6. The inkjet printer according to claim 2, wherein the at least one second room has a vertical range, below the predetermined vertical range, in which the cross-sectional area in the second direction increases toward a lower portion thereof.
7. The inkjet printer according to claim 2, wherein at least one of the plurality of the rooms other than the first room has a vertical range, above the upper end of the at least one wall, in which a cross-sectional area in the second direction is greater than that in the predetermined vertical range.
8. The inkjet printer according to claim 2, further comprising:
a stationary ink tank which does not move when the carriage moves; and
a tube member that connects the stationary ink tank and the movable ink tank to allow the ink to be supplied from the stationary ink tank to the movable ink tank.
9. The inkjet printer according to claim 2, wherein each of the at least one wall has a portion extending in directions substantially perpendicular to the first direction.
10. The inkjet printer according to claim 9, wherein a portion of a side wall of the first room facing the portion extending in directions substantially perpendicular to the first direction is formed with flexible material.
11. The inkjet printer according to claim 2, wherein the at least one wall consists of a single wall, the ink chamber being divided into two rooms by the single wall.
12. The inkjet printer according to claim 1, wherein a cross-sectional area in the second direction of the first room below the predetermined vertical range is greater than the cross-sectional area in the second direction thereof within the predetermined vertical range.
13. The inkjet printer according to claim 12, wherein the first room has a vertical range, in the vicinity of the upper end of the at least one wall, in which the cross-sectional area in the second direction is fixed.
14. The inkjet printer according to claim 12, wherein the first room has a vertical range, below the predetermined vertical range, in which the cross-sectional area in the second direction increases toward a lower portion thereof.
15. The inkjet printer according to claim 12, wherein the first room has a vertical range, above the upper end of the at least one wall, in which a cross-sectional area in the second direction is greater than that in the predetermined vertical range.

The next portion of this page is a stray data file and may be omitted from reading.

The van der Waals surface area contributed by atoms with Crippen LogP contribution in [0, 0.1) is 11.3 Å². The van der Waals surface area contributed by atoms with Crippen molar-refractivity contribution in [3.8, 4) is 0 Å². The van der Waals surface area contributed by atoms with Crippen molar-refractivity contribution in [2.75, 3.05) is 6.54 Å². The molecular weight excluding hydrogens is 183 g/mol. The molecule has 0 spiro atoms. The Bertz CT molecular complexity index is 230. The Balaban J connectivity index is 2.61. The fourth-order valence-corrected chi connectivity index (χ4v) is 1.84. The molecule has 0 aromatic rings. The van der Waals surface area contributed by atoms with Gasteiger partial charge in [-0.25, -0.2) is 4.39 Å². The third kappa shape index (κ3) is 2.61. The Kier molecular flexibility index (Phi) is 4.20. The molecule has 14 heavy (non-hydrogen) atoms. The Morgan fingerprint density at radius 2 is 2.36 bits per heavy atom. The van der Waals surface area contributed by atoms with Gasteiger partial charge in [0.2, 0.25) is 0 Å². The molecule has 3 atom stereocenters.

16. The inkjet printer according to claim 12, further comprising:
a stationary ink tank which does not move when the carriage moves; and
a tube member that connects the stationary ink tank and the movable ink tank to allow the ink to be supplied from the stationary ink tank to the movable ink tank.
17. The inkjet printer according to claim 12, wherein each or the at least one wall has a portion extending in directions substantially perpendicular to the first direction.
18. The inkjet printer according to claim 17, wherein a portion of a side wall of the first room facing the portion extending in directions substantially perpendicular to the first direction is formed with flexible material.
19. An inkjet printer printing an image on a recording medium which is fed in a first direction, comprising:
an inkjet head that is driven to eject ink to a recording medium;
a carriage mounting the inkjet head, the carriage being reciprocally movable in a second direction which is perpendicular to the first direction;
a movable ink tank that is mounted on the carriage, the movable ink tank having an ink storing chamber having top and bottom inner surfaces, and oppositely positioned inner side surfaces, the movable ink tank having an ink introducing channel and an ink discharging opening, ink supplied through the ink introducing channel being stored in the ink storing chamber, the ink stored in the ink storing chamber being discharged through the ink discharging opening to the inkjet head, wherein the ink storing chamber is oriented lengthwise in the first direction; and
at least one wall provided in the ink storing chamber, the at least one wall extending vertically to divide the ink storing chamber, in the first direction, the at least one wall extending the length of the ink storing chamber along the first direction and contiguous with the oppositely positioned inner side surfaces perpendicular to the first direction, into plurality of rooms, the plurality of rooms communicating with each other at an upper portion of the ink storing chamber which is above an upper end of the at least one wall when in use, wherein the upper portion of the ink storing chamber includes a first vertical range above the upper end of the at least one wall and a second vertical range above the first vertical range, a cross-sectional area in the second direction in the second vertical range is smaller than that in the first vertical range.
20. An inkjet printer printing an image on a recording medium which is fed in a first direction, comprising:
an inkjet head that is driven to eject ink to a recording medium;